I first studied German over twenty years ago, and found it isn't like riding a bicycle -- if you let it go, it goes. I've studied several languages, so perhaps I can be forgiven, but when I started seminary I found that there were various pieces that were important to read that could only be found in German, or while they were available in English translation, the original language was important to capture the nuances of the arguments. When I looked to my old textbooks for German, they didn't seem designed to be re-learned quickly.
I was very pleased to find this book, German Quickly. As a seminarian, I appreciated the fact that the author April Wilson had also been through a divinity programme. She specialised in teaching German to graduate students who needed to quickly capture the language so that they could read fairly high-level academic articles and texts for their studies. This particular book is very good at helping students in the humanities -- German is also important for those in the sciences, but this book does not cover the particular scientific terminology; that being said, this would be a good primer for German generally, and students could then go on to master the nuances of scientific language.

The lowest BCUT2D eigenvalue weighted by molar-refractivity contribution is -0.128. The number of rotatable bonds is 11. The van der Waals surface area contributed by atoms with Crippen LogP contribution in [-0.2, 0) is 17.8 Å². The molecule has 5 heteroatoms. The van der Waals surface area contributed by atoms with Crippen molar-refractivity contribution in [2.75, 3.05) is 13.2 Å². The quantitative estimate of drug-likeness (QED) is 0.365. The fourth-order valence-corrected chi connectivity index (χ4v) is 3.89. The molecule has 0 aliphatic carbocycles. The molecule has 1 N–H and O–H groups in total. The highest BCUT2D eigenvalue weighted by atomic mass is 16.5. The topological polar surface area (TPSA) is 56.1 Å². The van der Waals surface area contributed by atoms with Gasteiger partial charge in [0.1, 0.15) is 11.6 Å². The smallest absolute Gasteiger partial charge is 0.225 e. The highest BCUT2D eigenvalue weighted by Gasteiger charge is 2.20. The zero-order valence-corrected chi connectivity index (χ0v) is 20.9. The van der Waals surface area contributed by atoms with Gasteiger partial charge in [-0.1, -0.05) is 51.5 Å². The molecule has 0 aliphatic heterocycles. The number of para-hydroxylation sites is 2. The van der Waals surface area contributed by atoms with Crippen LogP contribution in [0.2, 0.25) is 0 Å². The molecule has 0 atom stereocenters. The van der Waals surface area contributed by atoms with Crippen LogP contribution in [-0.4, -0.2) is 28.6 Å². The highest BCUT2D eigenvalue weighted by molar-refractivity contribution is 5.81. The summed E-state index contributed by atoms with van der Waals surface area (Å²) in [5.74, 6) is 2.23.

One of the best features of this text are the stories and text samples at the ends of the sections. Wilson takes these from all manner of sources -- the story of Abraham's sacrifice of Isaac from the Bible, pieces from works by Martin Buber and Friedrich Nietzsche, and other writings make for interesting, realistic learning. These are not artificial constructs, but rather perfect examples of the kinds of actual reading that needs to be done.
There is also humour and style in the 'ordinary' exercises. How does one translate 'Ich bin ein Berliner'? Who can forget the language when one translates phrases such as 'Kinder und Narren sagen die Wahrheit'? (Children and fools speak the truth.) These are actual exercises. The one drawback for personal study is that not all the exercise solutions are given in the back of the book.
There is a very good section on German dictionaries, giving the strengths and weaknesses of many of the major German dictionaries available. She actually has the brilliant suggestion of having two dictionaries -- a smaller paperback version that gives quick-and-dirty definitions, and then a larger hard-back dictionary that fills in the nuances of the words. Using only the larger one will slow down the beginning reader. This suggestion is one of but many that makes this text a real gem.
This book is for reading comprehension; writing can be learned from it, but it really doesn't focus upon that. Nor does it concentrate on German as a spoken language -- there is a pronunciation key at the beginning, and German is much more standard than English in pronunciation according to spelling, but this book is not intended to train speakers or listeners in German. It is as its title suggests -- a grammar for reading German, quickly. In that, it succeeds admirably.